On the banks of the Amur river 6146 kilometers away from Moscow is a place of true wonder and amazement. Here on the banks of the Amur a group of people called the Nania (in Avatar the Na’vi”) have lived in peace and harmony for thousands of years. The name Nanai means, “people of the earth”. There are no floating rocks nor is there a “Tree of Life” but dotting the landscape are hundreds of Petroglyphs on many of the larger rocks that were carved by the Nania people in ancient times. The people here do not suffer from those who came looking for Unobtanium, but from mining companies that have exploited them for the last 70 to 80 years.
Traditional ways of Life
In the late summer and early autumn months they would fish for salmon in the rivers, with the whole community involved in the process of catching, preserving and storing the fish. Groups of men would head out into the forests on long hunting trips for furs during the winter, while in spring and early summer they would hunt for meat. Summers would see the communities living in tipi-like tents or circular huts made from birch bark, and in winter people would live in dugouts. The Nanai used to wear clothes and shoes made from fish skins and were known also as the “fish skin people”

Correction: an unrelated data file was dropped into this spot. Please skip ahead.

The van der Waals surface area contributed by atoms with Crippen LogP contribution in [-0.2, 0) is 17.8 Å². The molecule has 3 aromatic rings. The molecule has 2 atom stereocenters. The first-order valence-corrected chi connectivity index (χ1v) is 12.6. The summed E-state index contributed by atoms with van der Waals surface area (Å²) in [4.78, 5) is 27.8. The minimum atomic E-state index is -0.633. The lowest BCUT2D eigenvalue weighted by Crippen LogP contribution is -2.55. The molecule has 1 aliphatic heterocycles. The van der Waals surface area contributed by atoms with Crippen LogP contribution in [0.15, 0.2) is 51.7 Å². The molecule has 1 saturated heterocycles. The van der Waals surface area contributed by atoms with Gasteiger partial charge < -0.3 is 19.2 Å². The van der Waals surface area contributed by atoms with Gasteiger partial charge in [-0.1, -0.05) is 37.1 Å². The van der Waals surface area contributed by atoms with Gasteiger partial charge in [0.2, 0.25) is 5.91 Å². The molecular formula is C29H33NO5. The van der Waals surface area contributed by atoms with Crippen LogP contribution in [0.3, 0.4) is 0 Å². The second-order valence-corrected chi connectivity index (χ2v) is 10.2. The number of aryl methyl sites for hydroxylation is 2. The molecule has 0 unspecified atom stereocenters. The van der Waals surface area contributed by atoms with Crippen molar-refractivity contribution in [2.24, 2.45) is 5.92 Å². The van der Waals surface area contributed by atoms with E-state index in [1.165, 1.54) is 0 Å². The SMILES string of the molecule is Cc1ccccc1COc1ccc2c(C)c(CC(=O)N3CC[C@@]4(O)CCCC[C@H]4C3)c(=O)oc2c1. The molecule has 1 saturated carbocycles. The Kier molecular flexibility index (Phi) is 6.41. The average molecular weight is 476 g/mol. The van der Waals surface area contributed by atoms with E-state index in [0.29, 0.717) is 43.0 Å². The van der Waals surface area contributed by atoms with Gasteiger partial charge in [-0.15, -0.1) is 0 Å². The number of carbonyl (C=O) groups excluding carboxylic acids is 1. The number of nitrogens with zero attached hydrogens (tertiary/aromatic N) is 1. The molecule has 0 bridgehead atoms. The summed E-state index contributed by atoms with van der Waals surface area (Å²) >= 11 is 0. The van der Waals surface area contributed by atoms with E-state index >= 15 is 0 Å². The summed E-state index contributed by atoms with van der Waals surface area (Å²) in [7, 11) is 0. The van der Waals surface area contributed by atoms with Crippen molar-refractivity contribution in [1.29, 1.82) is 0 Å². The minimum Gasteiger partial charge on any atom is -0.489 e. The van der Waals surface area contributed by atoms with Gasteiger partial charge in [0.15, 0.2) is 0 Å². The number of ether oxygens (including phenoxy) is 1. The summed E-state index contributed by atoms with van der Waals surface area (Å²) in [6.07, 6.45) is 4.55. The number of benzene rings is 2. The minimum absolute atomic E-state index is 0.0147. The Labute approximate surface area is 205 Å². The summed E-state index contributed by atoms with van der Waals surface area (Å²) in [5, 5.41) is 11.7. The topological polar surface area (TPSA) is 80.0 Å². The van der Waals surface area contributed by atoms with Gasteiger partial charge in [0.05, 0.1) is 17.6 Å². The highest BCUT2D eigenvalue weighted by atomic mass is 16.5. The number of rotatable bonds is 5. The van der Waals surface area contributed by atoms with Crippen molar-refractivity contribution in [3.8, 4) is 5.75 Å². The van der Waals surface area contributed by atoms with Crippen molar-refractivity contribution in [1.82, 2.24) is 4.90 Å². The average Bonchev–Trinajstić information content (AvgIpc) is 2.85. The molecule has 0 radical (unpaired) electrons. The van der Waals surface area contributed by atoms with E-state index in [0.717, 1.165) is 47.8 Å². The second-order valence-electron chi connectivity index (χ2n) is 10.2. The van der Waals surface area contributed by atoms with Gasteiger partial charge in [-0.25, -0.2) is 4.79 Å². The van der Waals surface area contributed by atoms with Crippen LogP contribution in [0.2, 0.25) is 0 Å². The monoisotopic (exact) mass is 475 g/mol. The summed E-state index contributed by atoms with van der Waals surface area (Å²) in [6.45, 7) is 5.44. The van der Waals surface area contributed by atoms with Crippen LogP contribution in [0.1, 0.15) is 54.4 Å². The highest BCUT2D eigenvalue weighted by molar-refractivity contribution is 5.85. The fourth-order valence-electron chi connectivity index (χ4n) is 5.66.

Quote from Lindsa before she died, “everything in the natural world has consciousness, and if you are given energy be sure to pass it on – give it away; don’t keep it to yourself”
What are Their Beliefs?
Their traditional belief is shamanism; however, there are some who are Tibetan Buddhist. The Nanai believe that the shamans have the power to expel bad spirits by praying to the gods. They worship the spirits of the sun, the moon, the mountains, the water, and the trees. Among all of their beliefs, they believe that the land was once flat until great serpents gouged out the river valleys. They also believe that all the things in the world, each thing possess its own spirit who wanders independently throughout the universe. Inanimate objects were regularly personified. A common example is Fire; it was personified as an elderly woman which they called Fadzya Mama. The children were not allowed to run up to the fire, because they might startle Faszya Mama. Men were always courteous in the presence of fire. They would generally bury the deceased in the ground, unless it was a young baby under one year whom they would put in a tree.
The Nanai Today
Today, the Nanai face many problems related to local ecology and the near-disappearance of the Nanai language. For some time the Nanai have constituted only about 10 percent of the regional population, which has contributed to the disappearance of the language among those in the 20- to 30-year-old age group. For several years, efforts to revive the language have focused on language classes taught in the local schools.
Although some old traditions—especially as regards material culture—survive, the Nanai are today a modern people with a relatively high educational level. On the collective farms, fishers are mostly the elderly. In villages and cities the Nanai work in a range of occupations and are often highly trained and skilled. Women work mostly in service occupations, especially as teachers and in health care.
One area that is fascinating is the folklore of the Nanai people, here in the following collage of pictures is one of the fairy-tales told with pictures.
Illustrations by Gennady Pavlishi